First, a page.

[Review] The Moody Blues: A Question of Balance (1970)

A less delicate album than their last, but with the usual assortment of delicacies from all five members.

Kronomyth 6.0: And the light, and the account balance.

The vainglorious beasts of summer, boasting in their ardor, had their mungoes. But as for us, the whisperers of secrets, the summer was a seeking of balance. The Moody Blues’ last album was admittedly understated, timid even. Producer Tony Clarke didn’t make the same mistake again, and A Question of Balance, while cut of the same cloth, was a more robust-sounding record than the titularly challenged To Our Children’s Children’s Children.

The album’s title likely draws its name from the band’s Spring single, Question (included here as the opening track), and the carefully preserved balance of songwriting from every member. Once again, the effect is like a box of mixed chocolates, from the sour (Mike Pinder) to the sweet (Justin Hayward). Although nothing on the album is as immeditaley catchy as “Question,” Hayward’s It’s Up To You is nearly up to the task and Pinder’s Melancholy Man is the very model of a memorable maudlin melody.

In a notable departure from the past, A Question of Balance doesn’t begin with Graeme Edge’s philosophical poetry. You’ll have to wait until the end to hear that, and even then The Balance is only a half-poem (ah, but what a half!) with half a wonderful song from Ray Thomas tacked on. Mike Pinder’s pro-Earth How Is It (We Are Here) features some wonderful imagery (“Men’s mighty mine-machines digging in the ground”), Ray Thomas delivers one of his best ballads, Graeme Edge whispers along to his very own song and John Lodge comes up short with a soppy fable. The second side features two tracks from Hayward, including the gentle Dawning Is The Day and Lodge giving peace a second chance (Minstrel’s Song).

The Moody Blues made albums, not singles, but they understood the music machinery well enough to know that at least one radio-friendly hit would keep them in the public ear. A Question of Balance continued their winning ways, reaching #1 in the UK and #3 in the US, eventually selling over one million copies. It is probably not the first, second or third Moodies album you need to own. In fact, the succession of Children, Question and Every Good Boy Deserves Favour has always represented the soft middle of the Moodies to me. I’m not knocking softness, it’s a hard world in sore need of the stuff, simply pointing out that it was the earlier albums that launched their career, and what followed is a floating in space: lovely to behold but a bit less thrilling.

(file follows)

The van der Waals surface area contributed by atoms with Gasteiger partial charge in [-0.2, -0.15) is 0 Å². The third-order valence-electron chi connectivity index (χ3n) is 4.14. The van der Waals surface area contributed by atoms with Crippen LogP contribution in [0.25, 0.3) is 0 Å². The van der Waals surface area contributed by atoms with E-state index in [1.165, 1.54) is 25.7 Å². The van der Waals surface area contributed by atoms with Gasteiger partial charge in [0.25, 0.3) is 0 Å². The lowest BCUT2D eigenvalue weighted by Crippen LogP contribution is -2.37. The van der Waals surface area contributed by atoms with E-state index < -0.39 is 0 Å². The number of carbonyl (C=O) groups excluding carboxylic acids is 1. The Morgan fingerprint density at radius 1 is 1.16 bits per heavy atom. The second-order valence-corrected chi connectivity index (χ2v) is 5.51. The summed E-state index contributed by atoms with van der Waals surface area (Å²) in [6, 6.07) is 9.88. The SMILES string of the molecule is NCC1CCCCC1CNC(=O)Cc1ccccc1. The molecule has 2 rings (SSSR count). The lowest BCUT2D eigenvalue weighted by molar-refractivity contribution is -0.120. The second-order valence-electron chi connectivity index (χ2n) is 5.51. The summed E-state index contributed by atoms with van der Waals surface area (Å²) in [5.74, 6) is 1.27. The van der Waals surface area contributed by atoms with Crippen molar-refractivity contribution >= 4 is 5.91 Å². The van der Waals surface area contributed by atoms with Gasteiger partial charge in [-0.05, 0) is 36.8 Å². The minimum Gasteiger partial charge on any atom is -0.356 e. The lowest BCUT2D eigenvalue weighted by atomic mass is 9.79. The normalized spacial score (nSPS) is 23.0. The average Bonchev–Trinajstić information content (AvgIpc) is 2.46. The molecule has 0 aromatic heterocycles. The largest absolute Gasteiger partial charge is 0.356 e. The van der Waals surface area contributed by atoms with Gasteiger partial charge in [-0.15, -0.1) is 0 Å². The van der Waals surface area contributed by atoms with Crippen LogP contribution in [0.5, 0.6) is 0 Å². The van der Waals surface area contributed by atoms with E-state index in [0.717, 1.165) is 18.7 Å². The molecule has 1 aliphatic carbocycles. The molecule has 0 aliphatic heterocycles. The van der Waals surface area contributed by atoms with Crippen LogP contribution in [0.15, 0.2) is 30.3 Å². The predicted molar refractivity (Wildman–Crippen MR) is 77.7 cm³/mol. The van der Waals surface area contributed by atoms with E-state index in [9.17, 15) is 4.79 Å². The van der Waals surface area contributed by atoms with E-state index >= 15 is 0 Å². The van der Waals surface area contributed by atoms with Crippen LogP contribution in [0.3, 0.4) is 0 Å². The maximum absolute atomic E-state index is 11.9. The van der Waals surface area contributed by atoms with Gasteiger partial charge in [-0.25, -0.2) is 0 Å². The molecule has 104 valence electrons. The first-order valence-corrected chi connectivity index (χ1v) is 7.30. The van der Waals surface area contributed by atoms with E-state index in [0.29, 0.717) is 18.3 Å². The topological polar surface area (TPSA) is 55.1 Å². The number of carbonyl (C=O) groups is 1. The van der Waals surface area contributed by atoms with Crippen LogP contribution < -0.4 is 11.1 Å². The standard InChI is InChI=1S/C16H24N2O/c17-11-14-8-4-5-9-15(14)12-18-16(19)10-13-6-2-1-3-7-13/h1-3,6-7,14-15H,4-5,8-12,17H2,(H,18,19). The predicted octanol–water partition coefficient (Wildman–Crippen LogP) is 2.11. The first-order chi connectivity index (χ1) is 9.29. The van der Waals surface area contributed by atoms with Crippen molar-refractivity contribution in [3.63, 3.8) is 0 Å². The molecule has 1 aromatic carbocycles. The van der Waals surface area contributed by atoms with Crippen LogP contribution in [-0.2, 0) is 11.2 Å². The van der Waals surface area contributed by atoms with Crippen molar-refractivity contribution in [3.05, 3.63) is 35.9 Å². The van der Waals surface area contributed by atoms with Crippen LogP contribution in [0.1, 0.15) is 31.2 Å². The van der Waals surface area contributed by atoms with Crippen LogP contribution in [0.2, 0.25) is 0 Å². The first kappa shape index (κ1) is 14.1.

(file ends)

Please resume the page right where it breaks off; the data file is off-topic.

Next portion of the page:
Read more Moody Blues reviews

Original elpee version

A1. Question (Justin Hayward) (5:40)
A2. How Is It (We Are Here) (Mike Pinder) (2:48)
A3. And The Tide Rushes In (Ray Thomas) (2:57)
A4. Don’t You Feel Small (Graeme Edge) (2:40)
A5. Tortoise And The Hare (John Lodge) (3:23)
B1. It’s Up To You (Justin Hayward) (3:11)
B2. Minstrel’s Song (John Lodge) (4:27)
B3. Dawning Is The Day (Justin Hayward) (4:22)
B4. Melancholy Man (Mike Pinder) (5:49)
B5. The Balance (Graeme Edge/Ray Thomas) (3:33)

CD reissue bonus tracks
11. Mike’s Number One (3:36)
12. Question (alternate version) (6:08)
13. Minstrel’s Song (original mix) (4:35)
14. It’s Up To You (original mix) (3:19)
15. Don’t You Feel Small (original mix) (3:02)
16. Dawning Is The Day (full original mix) (4:36)

Original 8-track version
A1. Question
A2. Minstrel’s Song
B1. Dawning Is The Day
B2. Melancholy Man
C1. How Is It (We Are Here)
C2. Tortoise And The Hare
C3. It’s Up To You
D1. And The Tide Rushes In
D2. Don’t You Feel Small
D3. The Balance

The Players

Graeme Edge (drums, vocals), Justin Hayward (guitar, vocals), John Lodge (bass, vocals), Mike Pinder (keyboards, vocals), Ray Thomas (flute, vocals). Produced by Tony Clarke; engineered by Derek Varnals, Adrian Martins, Robin Thompson.

The Pictures

Cover painting by Phil Travers. Photography by David Rohl. Photo montage by David Rohl and Mike Goss.

The Plastic

Released on elpee, cassette, 8-track and reel-to-reel on August 7, 1970 in the UK, the US, Australia, Denmark, Germany, Greece and Italy (Threshold, THS/KTHC 3/THS M 24803/THS O 24003) and Japan (Threshold, SLC 805) with gatefold cover and lyrics insert; reached #1 on the UK charts and #3 on the US charts (RIAA-certified platinum record).

  1. Re-issued on elpee in 1975 in Japan (Threshold, LAX-1025) with gatefold cover.
  2. Re-issued on elpee in 1976 in Yugoslavia (Jugoton, LST 73021).
  3. Re-issued on compact disc on September 22, 1986 in the US (Threshold, 820 211-2).
  4. Re-released on remastered compact disc on November 17, 1998 in the US (Mobile Fidelity, UDCD-737).
  5. Re-issued on remastered compact disc on April 24, 2002 in Japan (Universal, UICY-9214).
  6. Re-released on expanded, remastered super audio compact disc in 2006 in Europe (Threshold, 983 770-6) with 6 bonus tracks.
  7. Re-issued on remastered compact disc in 2008 in the UK (Threshold, 530 662-6).

A Question of Balance gatefold cover

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